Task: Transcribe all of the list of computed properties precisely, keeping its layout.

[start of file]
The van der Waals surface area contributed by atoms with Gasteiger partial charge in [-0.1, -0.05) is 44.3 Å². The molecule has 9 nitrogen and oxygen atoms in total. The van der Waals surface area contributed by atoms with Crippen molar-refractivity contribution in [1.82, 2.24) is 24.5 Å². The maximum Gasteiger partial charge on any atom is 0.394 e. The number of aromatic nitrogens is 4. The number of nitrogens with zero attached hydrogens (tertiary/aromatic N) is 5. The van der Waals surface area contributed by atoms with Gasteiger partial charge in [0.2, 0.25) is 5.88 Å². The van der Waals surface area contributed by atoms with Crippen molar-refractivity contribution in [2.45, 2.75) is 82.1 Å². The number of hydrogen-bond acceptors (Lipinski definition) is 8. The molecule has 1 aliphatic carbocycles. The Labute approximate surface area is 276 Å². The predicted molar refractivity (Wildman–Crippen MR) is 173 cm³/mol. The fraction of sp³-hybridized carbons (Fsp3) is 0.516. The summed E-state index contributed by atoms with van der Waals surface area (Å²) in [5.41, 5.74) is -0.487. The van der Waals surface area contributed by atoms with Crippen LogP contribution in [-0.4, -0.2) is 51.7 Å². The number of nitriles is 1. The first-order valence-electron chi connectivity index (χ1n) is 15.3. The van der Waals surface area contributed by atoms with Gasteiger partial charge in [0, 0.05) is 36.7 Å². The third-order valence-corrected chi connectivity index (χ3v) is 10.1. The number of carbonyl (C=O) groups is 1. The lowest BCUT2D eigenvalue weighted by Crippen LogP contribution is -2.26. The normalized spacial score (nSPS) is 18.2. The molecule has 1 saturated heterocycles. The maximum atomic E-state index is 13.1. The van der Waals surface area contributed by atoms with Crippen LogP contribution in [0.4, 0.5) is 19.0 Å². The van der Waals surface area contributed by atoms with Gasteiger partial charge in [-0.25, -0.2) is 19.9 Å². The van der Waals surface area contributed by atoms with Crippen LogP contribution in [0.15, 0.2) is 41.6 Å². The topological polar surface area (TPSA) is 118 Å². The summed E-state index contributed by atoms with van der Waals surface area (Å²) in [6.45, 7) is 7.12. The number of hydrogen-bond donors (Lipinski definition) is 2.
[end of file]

The van der Waals surface area contributed by atoms with Gasteiger partial charge in [-0.1, -0.05) is 44.3 Å². The molecule has 9 nitrogen and oxygen atoms in total. The van der Waals surface area contributed by atoms with Crippen molar-refractivity contribution in [1.82, 2.24) is 24.5 Å². The maximum Gasteiger partial charge on any atom is 0.394 e. The number of aromatic nitrogens is 4. The number of nitrogens with zero attached hydrogens (tertiary/aromatic N) is 5. The van der Waals surface area contributed by atoms with Gasteiger partial charge in [0.2, 0.25) is 5.88 Å². The van der Waals surface area contributed by atoms with Crippen molar-refractivity contribution in [2.45, 2.75) is 82.1 Å². The number of hydrogen-bond acceptors (Lipinski definition) is 8. The molecule has 1 aliphatic carbocycles. The Labute approximate surface area is 276 Å². The predicted molar refractivity (Wildman–Crippen MR) is 173 cm³/mol. The fraction of sp³-hybridized carbons (Fsp3) is 0.516. The summed E-state index contributed by atoms with van der Waals surface area (Å²) in [5.41, 5.74) is -0.487. The van der Waals surface area contributed by atoms with Crippen LogP contribution in [-0.4, -0.2) is 51.7 Å². The number of nitriles is 1. The first-order valence-electron chi connectivity index (χ1n) is 15.3. The van der Waals surface area contributed by atoms with Gasteiger partial charge in [0, 0.05) is 36.7 Å². The third-order valence-corrected chi connectivity index (χ3v) is 10.1. The number of carbonyl (C=O) groups is 1. The lowest BCUT2D eigenvalue weighted by Crippen LogP contribution is -2.26. The normalized spacial score (nSPS) is 18.2. The molecule has 1 saturated heterocycles. The maximum atomic E-state index is 13.1. The van der Waals surface area contributed by atoms with Crippen LogP contribution in [0.4, 0.5) is 19.0 Å². The van der Waals surface area contributed by atoms with Gasteiger partial charge in [-0.25, -0.2) is 19.9 Å². The van der Waals surface area contributed by atoms with Crippen LogP contribution in [0.15, 0.2) is 41.6 Å². The topological polar surface area (TPSA) is 118 Å². The summed E-state index contributed by atoms with van der Waals surface area (Å²) in [6.45, 7) is 7.12. The number of hydrogen-bond donors (Lipinski definition) is 2.